With fan attendance dropping, NFL must up its game

NFL5From the Saturday, Feb. 6, editions of The Daily Journal (Kankakee, Ill.) and The Times (Ottawa, Ill.) …

The WISCH LIST

By Dave Wischnowsky

From concussions and domestic violence to deflated footballs and debatable discipline, the NFL seemingly has more threats to its mighty brand these days than Cam Newton has in his offensive arsenal.

Yet with more than 114 million Americans expected to tune in to Sunday’s Super Bowl extravaganza—during which TV ads are going for a whopping $5 million per 30-second pop—professional football continues to thrive.

But can that kingdom continue without hordes of fans in the stands?

Surely, the NFL doesn’t want to find out.

Here on the eve of Super Bowl 50, however, a future filled with sparsely populated stadiums is indeed on of the problems pressing Roger Goodell’s league, even as his sport’s television numbers continue to soar.

According to the Sports Business Research Network, the average NFL game in 2014 drew just 64,698 fans, the league’s lowest since 1998. Even more startling, total attendance in 2014 fell to 18,205,000, down from 20,336,000 in 2011—a drop of more than 2 million in just 36 months.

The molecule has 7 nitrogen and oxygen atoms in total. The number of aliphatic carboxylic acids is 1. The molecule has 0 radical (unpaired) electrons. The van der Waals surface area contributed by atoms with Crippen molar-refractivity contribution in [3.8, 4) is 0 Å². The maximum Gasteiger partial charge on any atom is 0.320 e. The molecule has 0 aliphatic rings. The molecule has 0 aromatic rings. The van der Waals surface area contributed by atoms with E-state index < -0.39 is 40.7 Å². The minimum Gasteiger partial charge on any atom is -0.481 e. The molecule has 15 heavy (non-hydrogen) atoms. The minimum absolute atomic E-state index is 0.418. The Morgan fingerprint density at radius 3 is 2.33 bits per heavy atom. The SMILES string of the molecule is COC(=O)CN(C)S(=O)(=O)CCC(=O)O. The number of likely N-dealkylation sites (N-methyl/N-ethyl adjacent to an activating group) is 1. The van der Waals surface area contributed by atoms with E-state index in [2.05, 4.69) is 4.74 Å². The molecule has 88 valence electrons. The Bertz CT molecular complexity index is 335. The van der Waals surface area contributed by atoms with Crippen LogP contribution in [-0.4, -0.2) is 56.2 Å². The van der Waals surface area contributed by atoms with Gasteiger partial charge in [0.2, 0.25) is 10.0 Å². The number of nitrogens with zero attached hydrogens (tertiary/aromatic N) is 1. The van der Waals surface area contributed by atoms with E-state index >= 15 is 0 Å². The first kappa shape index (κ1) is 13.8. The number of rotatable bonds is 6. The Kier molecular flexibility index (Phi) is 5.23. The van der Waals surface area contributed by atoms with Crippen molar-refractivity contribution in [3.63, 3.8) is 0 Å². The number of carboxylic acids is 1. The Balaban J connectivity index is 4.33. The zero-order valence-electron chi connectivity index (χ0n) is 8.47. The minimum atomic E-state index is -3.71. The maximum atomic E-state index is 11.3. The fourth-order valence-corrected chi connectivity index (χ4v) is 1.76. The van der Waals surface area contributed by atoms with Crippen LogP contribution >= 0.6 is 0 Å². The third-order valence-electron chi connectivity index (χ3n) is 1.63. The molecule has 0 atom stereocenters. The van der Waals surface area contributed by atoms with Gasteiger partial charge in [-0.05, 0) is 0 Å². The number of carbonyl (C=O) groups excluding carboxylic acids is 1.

So, what gives? Well, technology, that’s what. Thanks to it, today’s football fans have little motivation to get off the couch and drop the $479.11 that it now costs on average to take a family of four to a game.

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Don’t make Valentine’s Day plans heart on yourself

VDayFrom the Saturday, Jan. 30, editions of The Daily Journal (Kankakee, Ill.) and The Times (Ottawa, Ill.) …

The WISCH LIST

By Dave Wischnowsky

It’s not quite February yet, but if you haven’t already started making plans for the 14th of next month, well, you’re liable to be left out in the cold.

Both by a restaurant – and your special someone.

With two weeks to go before Valentine’s Day, I’m here to help all you lovers – and singles – out with some suggestions, should you be considering a trip to Chicagoland celebrate Hallmark’s second favorite holiday (behind Mothers’ Day).